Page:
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thoughts from a sick day

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I write this post from my couch.

Where I’ve been sitting for the past 8 hours.

Surrounded by books, pillows and blankets, a tea mug, a water glass, and tissues.

Yes, I have a cold, with a fever attached.

Although seriously bummed I couldn’t go about my normal day, for it was full with a need for productivity and a fun meeting over God’s Word, Holy Spirit has been teaching.

First, I struggle with sitting still. I’m fidgety, restless, and almost always multi-tasking.

“We often use outer distractions to shield ourselves from the interior noises.” Henri Nouwen

In the quiet is where I experience His presence, because He doesn’t shout over the television. On a day like today, stillness is where I encounter Him. Reading His words, I am refreshed, and challenged.

Second, a friendship with Jesus means honesty with Him.

This is a lesson I learned earlier this year.

“God insists on artless transparency to enable Him to mold me into a woman of grace and beauty, a woman who listens and hears and knows Him down deep… When I confess my flaws, my guilt, my failures, my frustrations, to God, He takes the softest washcloth to my mess and bathes me in beauty. I lean into His warmth, breathing in the scent of Him, wanting more.” Diane Comer

It took multiple circumstances, and Holy Spirit’s gentle convicting, to help me see that I’m not honest with God. It’s a funny idea, though, since He knows my thoughts long before I think them. I held things in own strength, pretending for appearances, weighed down by legalistic guilt and fighting spiritual battles on the grounds of deeds. 

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world tension.

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I don’t have to tell you that our country (the world) is broken. You already know that. You already know that it is sinful, hurting, angry, scared, defensive. Racism, hate, violence, pride, ignorance, blame, fear. It’s on the news while we’re eating breakfast, it’s on Twitter during our lunch break, it’s a topic of conversation at dinner.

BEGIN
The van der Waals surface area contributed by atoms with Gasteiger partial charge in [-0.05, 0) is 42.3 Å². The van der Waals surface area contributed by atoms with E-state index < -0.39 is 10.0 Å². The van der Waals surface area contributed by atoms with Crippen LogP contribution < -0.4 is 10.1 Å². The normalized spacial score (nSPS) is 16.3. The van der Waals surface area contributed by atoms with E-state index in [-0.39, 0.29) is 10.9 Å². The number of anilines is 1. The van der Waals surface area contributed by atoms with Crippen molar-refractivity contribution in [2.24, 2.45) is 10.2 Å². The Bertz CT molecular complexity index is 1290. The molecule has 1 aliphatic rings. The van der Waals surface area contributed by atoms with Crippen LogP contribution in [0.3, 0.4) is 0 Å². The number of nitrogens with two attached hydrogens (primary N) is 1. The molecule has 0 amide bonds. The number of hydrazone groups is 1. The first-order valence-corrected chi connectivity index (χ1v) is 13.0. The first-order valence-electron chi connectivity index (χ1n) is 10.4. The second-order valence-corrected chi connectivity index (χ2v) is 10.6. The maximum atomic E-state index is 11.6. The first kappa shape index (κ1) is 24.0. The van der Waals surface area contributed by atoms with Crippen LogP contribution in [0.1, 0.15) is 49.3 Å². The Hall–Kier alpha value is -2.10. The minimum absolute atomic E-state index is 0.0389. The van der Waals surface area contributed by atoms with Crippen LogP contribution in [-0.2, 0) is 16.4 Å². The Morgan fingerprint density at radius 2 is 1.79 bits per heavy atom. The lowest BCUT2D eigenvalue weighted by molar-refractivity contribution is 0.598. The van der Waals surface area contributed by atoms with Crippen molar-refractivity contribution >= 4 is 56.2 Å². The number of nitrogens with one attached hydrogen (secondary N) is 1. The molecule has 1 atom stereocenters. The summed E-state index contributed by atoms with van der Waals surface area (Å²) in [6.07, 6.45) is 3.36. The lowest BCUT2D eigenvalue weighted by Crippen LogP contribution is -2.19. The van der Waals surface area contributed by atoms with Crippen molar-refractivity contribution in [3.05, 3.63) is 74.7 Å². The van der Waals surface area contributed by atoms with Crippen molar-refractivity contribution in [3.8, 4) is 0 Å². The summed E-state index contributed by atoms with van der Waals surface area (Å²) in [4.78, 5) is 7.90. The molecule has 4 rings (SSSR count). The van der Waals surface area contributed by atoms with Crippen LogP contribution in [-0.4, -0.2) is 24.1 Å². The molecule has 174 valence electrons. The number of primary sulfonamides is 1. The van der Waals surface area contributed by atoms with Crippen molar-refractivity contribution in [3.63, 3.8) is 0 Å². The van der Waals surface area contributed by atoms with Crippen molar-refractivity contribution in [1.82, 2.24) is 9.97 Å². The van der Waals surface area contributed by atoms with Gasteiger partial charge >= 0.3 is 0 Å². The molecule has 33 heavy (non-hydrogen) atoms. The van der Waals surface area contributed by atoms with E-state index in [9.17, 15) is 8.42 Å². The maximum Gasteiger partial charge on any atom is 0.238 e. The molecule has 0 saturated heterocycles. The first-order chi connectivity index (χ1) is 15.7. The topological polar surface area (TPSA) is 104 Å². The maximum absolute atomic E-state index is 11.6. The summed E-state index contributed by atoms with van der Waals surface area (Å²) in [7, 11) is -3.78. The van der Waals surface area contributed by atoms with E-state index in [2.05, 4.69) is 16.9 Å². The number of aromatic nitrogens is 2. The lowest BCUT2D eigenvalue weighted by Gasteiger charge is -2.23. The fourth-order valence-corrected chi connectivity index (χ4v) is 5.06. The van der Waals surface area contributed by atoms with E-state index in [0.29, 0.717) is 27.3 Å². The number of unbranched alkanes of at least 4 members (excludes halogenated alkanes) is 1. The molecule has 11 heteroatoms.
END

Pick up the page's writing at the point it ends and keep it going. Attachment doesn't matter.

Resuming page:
When I heard about the Dallas shooting, I admit I felt afraid, and a little pessimistic (the more spiritual word might be discouraged). I felt a wall of begin going up around me, my loved ones, my little bubble. I searched the Bible to ease my growing fear.

Then I had a conversation with my husband. I daily thank God for the wisdom and insight in my husband; hallelujah that he sees life and thinks differently than I do, that we are not exactly the same. Because let me tell you, God uses J’s loving insight to right my doubts and fears quite often.

He said, and I’m paraphrasing,

I cannot believe that it’s somehow worse now than it was 50, 100, 150, 500 years ago. It might look a little different, but the human race has always been sinful. Nowadays, we just have media outlets in everybody’s faces where news is continually exploding. This world is broken. The Bible says that in this life we will have trouble. (John 16:33) What we can do is share the Gospel, love humanity the best we can, be obedient to the call of God in the Bible, and love Him with all our hearts and minds and souls.

His words and perspective comforted me. I don’t want it to come across like he doesn’t care for the tragedies that happen seemingly every other day, he absolutely positively does. We both grieve for lives lost, for families that are almost daily losing loved ones over violence and strife and disagreement.

But, even in that, if I walk around carrying the weight of this world, I will crumble. I won’t be able to walk. And I think J’s perspective is sorrowful, yet eternity-minded. He challenged me, and us as a family, to share the Gospel, to pray desperate prayers for God to save, to love as deeply as we possibly can.

This is where our energy should go. Not into fighting or arguing or even living depressed and discouraged. Not living defensively or closed off, not judging or categorizing people.

Our purpose is to share Jesus, to live with Him as our life, glory, hope, and identity. To walk as Jesus walked.

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Stop Overthinking It… and Be Free

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Sometimes (maybe often is a better word) I over-think a decision. Whether it’s what to eat for dinner, what to say in a text message, or how much to share on social media, I put in a good deal of thought.

In his book “The Parody of Choice,” Dr. Barry Schwartz says it’s important for people to feel like they have choices when making decisions in life. And the only way we learn about the wide variety of choices we have is by obtaining knowledge and accumulating information.

Yet, having too much information at my fingertips, which is characteristic of our world today, I become overwhelmed. On top of that, as we get older, we’re continually learning new perspectives, growing into new attitudes; thus, the endless choices and pressure to choose perfectly every single time seems paralyzing! That pressure also drains some of the freedom out of life.

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